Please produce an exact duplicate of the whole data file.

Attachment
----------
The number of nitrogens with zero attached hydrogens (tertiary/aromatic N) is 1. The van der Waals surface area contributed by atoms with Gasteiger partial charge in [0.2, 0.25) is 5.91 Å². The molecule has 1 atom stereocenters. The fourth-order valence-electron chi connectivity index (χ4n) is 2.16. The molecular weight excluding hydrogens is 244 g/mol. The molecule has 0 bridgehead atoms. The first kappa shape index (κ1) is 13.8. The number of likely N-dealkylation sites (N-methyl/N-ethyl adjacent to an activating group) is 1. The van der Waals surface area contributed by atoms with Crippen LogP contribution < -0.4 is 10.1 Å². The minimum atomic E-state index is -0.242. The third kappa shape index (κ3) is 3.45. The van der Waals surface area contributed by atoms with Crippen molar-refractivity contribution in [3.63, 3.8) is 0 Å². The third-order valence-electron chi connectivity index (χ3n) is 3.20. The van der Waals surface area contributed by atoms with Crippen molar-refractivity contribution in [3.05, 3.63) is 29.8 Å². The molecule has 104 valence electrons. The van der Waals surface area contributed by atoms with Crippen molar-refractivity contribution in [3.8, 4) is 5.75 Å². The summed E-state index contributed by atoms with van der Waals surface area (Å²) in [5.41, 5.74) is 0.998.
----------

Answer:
The number of nitrogens with zero attached hydrogens (tertiary/aromatic N) is 1. The van der Waals surface area contributed by atoms with Gasteiger partial charge in [0.2, 0.25) is 5.91 Å². The molecule has 1 atom stereocenters. The fourth-order valence-electron chi connectivity index (χ4n) is 2.16. The molecular weight excluding hydrogens is 244 g/mol. The molecule has 0 bridgehead atoms. The first kappa shape index (κ1) is 13.8. The number of likely N-dealkylation sites (N-methyl/N-ethyl adjacent to an activating group) is 1. The van der Waals surface area contributed by atoms with Crippen LogP contribution < -0.4 is 10.1 Å². The minimum atomic E-state index is -0.242. The third kappa shape index (κ3) is 3.45. The van der Waals surface area contributed by atoms with Crippen molar-refractivity contribution in [3.63, 3.8) is 0 Å². The third-order valence-electron chi connectivity index (χ3n) is 3.20. The van der Waals surface area contributed by atoms with Crippen molar-refractivity contribution in [3.05, 3.63) is 29.8 Å². The molecule has 104 valence electrons. The van der Waals surface area contributed by atoms with Crippen molar-refractivity contribution in [3.8, 4) is 5.75 Å². The summed E-state index contributed by atoms with van der Waals surface area (Å²) in [5.41, 5.74) is 0.998.